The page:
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Shock-rock godfather Cooper aims to entertain

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When Motley Crue asked Alice Cooper to be its “special guest” on its farewell tour, which hits the Xfinity Center Sunday, the Rock and Roll Hall of Famer responsible for classic rock anthems like “School’s Out” and “No More Mr. Nice Guy,” didn’t think twice about saying yes. A night with the sleaze-glam kings of the hard-rocking ’80s Sunset Strip and the godfather of shock rock? “That sounded like a good show to me,” says Cooper, who, despite his macabre onstage persona, was characteristically amiable in a recent interview by phone from a Birmingham, Ala., tour stop.

He may be keeping it short and sweet as an opener, but fans can expect vintage Cooper antics. “We’re doing an hour and so we do the ‘best of.’ It’s taking all the good stuff: the straitjacket, the nurse, the snake, the guillotine — all the stuff that everybody wants to see, and all the hits.”

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The indefatigable rocker is a little surprised he doesn’t see more of those types of theatrics in younger acts.

“Now it’s just a different animal,” says Cooper of glitz-shy contemporary artists. “I don’t quite understand what’s going on in rock right now. There’s a lot of bands that just don’t want to be rock stars. They want to make records and go onstage, but they don’t want any glamour involved in it! Why would you want to be in a band if you couldn’t explore your alter ego?”

We chatted with the man born Vincent Furnier about exploring his own psycho-emcee persona — and the turbulent life to which it led, onstage and off — in the recently released documentary “Super Duper Alice Cooper,” as well as his upcoming album, his radio show “Nights With Alice Cooper” (heard locally on WZLX 100.7), and the infamous Hollywood Vampires club.

Q. “Super Duper Alice Cooper” recently came out on DVD. How was that process for you? It was an interesting choice to do voice-over instead of talking heads.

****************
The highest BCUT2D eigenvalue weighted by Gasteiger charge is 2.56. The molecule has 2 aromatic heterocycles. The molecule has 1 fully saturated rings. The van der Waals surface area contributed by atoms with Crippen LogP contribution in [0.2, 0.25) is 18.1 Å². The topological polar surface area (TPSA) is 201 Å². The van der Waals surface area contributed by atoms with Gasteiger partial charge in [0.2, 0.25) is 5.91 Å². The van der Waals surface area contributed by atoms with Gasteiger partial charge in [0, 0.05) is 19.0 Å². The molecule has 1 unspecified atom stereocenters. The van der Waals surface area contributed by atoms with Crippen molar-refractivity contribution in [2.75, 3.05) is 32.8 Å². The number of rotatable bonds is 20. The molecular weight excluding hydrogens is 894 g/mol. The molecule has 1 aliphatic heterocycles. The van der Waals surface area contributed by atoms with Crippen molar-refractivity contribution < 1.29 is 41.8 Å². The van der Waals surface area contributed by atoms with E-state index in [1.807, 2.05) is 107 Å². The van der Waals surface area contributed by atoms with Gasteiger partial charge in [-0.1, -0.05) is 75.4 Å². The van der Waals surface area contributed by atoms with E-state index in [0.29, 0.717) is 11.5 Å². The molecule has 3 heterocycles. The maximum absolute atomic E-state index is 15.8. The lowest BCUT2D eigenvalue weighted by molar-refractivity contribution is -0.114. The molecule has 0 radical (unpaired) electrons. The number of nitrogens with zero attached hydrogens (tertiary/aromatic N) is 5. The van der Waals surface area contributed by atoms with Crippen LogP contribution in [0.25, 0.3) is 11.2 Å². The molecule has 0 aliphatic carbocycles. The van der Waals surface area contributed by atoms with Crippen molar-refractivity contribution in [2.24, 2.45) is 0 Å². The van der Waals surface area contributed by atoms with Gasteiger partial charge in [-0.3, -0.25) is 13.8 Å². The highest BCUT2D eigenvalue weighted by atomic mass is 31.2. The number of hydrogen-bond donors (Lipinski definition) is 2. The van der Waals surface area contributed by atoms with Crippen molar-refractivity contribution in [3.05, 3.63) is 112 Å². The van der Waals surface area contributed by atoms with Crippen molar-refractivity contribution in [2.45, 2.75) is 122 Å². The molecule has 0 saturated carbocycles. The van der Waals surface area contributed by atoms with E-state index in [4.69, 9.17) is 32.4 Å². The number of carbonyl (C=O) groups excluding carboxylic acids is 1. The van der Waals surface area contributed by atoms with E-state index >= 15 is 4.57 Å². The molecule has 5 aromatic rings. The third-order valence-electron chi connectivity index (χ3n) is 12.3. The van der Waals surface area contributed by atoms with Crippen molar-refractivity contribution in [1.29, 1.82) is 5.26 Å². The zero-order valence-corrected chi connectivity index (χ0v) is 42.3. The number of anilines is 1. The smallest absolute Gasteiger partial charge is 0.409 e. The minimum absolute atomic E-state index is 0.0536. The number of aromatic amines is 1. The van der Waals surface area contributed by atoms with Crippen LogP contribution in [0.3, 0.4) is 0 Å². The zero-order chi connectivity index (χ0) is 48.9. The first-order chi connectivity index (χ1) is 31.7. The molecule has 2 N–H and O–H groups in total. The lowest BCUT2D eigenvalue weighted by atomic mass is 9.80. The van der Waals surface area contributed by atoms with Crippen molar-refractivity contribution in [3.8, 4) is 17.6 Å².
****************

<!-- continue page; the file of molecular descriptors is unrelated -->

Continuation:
A. Yeah, the [filmmakers] were very clever with how they did it. What they decided was Alice Cooper and Jekyll and Hyde — the two stories were very similar. The one talking to you now is the human person, and the Alice character is the Mr. Hyde, who is a purely fictitious person. When I go onstage tonight I’m “playing” Alice Cooper. They fed in [snippets of] the old [John] Barrymore “Dr. Jekyll and Mr. Hyde” [film] every time they would make a reference to one character or the other and it really came out great.

‘Why would you want to be in a band if you couldn’t explore your alter ego?’

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There were a few uncomfortable moments in it for me. The [clip of the] Tom Snyder show where I was totally coked out and I weighed about a hundred pounds, I hadn’t seen that in a long time. And I had never talked about any drug use, ever. I had always been sort of known as a Dean Martin-type alcoholic character. But I thought that in this, you can’t ignore what happened. So I absolutely cop to the fact that I did a short stint with cocaine and it nearly killed me. It is a survival autobiography. And the funny thing is Shep Gordon, my manager’s documentary (directed by Mike Myers) is out at the same time! And it’s great, [the filmmakers will] ask us the same question and we’ll have entirely different answers! I sit there and go, “How does anybody remember that?” I remember Jimi Hendrix introduced Shep and I, and he remembers it being the Chambers Brothers, and we just laugh our heads off about it because neither one of us knows which one is the true story. It just makes me wonder when you read like, a Keith Richards book, how does he remember anything? You have to have some sort of artistic license when it comes to what happened. I mean, I remember stuff, but not necessarily in the order that it happened.